Inspired by the real life story of Eugene Allen, who worked at the White House as a butler for 34 years during eight presidencies, The Butler is a sweeping historical epic from an African-American perspective and a moving multi-generational account of the Civil Rights movement in the US, as seen through the eyes of White House butler Cecil Gains (Forest Whitaker) and his family.
After his father’s death, young Cecil is taken off the cotton fields to work indoors as a house servant where he learns the refined ways of catering to wealthy land owners.
A mixture of Roots (1977) and Forrest Gump (1994), the film does a wonderful job of blending family drama with the African-American experience during the long struggle for justice and equality, showing us the many attitudes and reactions to those landmark events that define the civil rights movement.
Cecil eventually escapes the plantation as a young man to avoid falling victim to his father’s fate and travels north to Washington where his quiet dignity and jovial manner around white folk lands him a job at the White House.
Like Cecil and others from his generation, middle class black Americans embraced the American way of life while suffering under its inequalities and double standards. But his son Louis, and those of the next generation, will not tolerate what they see as the bigotry and oppression by the white ruling society, and actively fight in protest against it.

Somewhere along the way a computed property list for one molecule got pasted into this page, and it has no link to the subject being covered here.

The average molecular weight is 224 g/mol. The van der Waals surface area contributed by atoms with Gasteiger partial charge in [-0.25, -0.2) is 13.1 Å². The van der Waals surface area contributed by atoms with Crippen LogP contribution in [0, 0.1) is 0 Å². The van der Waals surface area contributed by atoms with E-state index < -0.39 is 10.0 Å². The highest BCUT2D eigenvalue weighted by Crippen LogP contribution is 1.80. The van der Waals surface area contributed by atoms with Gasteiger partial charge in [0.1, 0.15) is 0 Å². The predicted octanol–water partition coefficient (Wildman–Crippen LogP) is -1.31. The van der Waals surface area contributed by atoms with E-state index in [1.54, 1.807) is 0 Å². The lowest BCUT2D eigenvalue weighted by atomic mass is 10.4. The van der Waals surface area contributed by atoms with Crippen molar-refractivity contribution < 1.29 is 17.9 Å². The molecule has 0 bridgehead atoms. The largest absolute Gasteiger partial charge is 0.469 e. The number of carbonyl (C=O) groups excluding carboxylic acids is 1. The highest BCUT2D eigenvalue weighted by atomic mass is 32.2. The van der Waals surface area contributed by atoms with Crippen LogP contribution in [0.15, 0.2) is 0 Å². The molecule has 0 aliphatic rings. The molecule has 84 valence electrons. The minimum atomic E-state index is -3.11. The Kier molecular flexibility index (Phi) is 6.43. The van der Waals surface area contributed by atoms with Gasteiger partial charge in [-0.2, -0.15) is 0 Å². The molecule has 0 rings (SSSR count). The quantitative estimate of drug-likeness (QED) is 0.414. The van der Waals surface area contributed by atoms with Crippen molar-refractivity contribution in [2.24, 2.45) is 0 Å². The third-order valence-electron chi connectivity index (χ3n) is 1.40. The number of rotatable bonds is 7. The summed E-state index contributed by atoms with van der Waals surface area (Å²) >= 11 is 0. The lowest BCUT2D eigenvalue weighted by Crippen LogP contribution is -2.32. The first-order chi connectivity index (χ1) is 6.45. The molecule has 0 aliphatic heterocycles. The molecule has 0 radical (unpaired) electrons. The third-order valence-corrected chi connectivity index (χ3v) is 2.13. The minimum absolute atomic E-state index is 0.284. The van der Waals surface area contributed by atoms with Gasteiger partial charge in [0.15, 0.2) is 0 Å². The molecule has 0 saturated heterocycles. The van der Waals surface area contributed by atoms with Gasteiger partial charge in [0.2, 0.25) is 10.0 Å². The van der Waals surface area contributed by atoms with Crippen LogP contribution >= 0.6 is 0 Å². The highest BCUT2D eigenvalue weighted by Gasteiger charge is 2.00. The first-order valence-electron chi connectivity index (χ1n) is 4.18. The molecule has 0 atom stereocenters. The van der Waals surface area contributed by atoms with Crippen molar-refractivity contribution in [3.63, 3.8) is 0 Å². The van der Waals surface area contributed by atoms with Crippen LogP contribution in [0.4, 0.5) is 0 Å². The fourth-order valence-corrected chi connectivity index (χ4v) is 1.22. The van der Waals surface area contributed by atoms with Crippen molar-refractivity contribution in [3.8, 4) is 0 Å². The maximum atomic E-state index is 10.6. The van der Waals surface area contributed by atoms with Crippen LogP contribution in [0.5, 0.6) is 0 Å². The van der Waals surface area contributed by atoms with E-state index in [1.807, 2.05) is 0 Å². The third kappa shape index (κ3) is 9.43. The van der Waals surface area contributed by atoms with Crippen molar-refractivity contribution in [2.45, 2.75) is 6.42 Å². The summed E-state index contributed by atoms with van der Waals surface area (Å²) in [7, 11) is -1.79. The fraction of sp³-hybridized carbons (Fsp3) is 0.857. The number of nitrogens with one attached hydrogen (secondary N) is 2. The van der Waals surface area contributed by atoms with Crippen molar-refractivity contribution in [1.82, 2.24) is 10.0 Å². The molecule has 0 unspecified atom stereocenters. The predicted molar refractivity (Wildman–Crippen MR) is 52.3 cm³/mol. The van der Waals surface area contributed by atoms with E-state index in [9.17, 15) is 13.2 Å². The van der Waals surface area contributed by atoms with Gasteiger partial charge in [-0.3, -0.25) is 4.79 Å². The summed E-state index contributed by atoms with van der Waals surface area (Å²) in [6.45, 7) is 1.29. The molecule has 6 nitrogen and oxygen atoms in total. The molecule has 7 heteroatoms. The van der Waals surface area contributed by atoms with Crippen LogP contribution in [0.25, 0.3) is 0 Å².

A rift opens between father and son as Cecil’s activist son, played by David Oyelowo, who was recently seen in Rise of the Planet of the Apes (2011) and Lincoln (2012), routinely lands himself in jail from a life of protesting, while steadfast and loyal Cecil must be a silent witness to decisions made in the Oval Office that will affect America and his own family as they struggle with domestic riots and unrest stemming from those policies.
Ultimately, the most fascinating thing about this movie is the honest bitter account of one man’s journey through life as he witnesses the long hard fought rise of his people from slavery and serving the President of the nation, to finally achieving the presidency itself.
As The Butler tries to draw parallels between the segregation of African-Americans in the US with the violent apartheid era in South Africa, taken together with such recent films as The Help (2011), Red Tails (2012), Django Unchained (2012), 42 (2013) and Fruitvale Station (2013), these films are writing new chapters in American black history.
This is a moving tribute worth seeing for its powerful and emotional message giving a new and passionate perspective on race relations in America that has been lacking in mainstream media.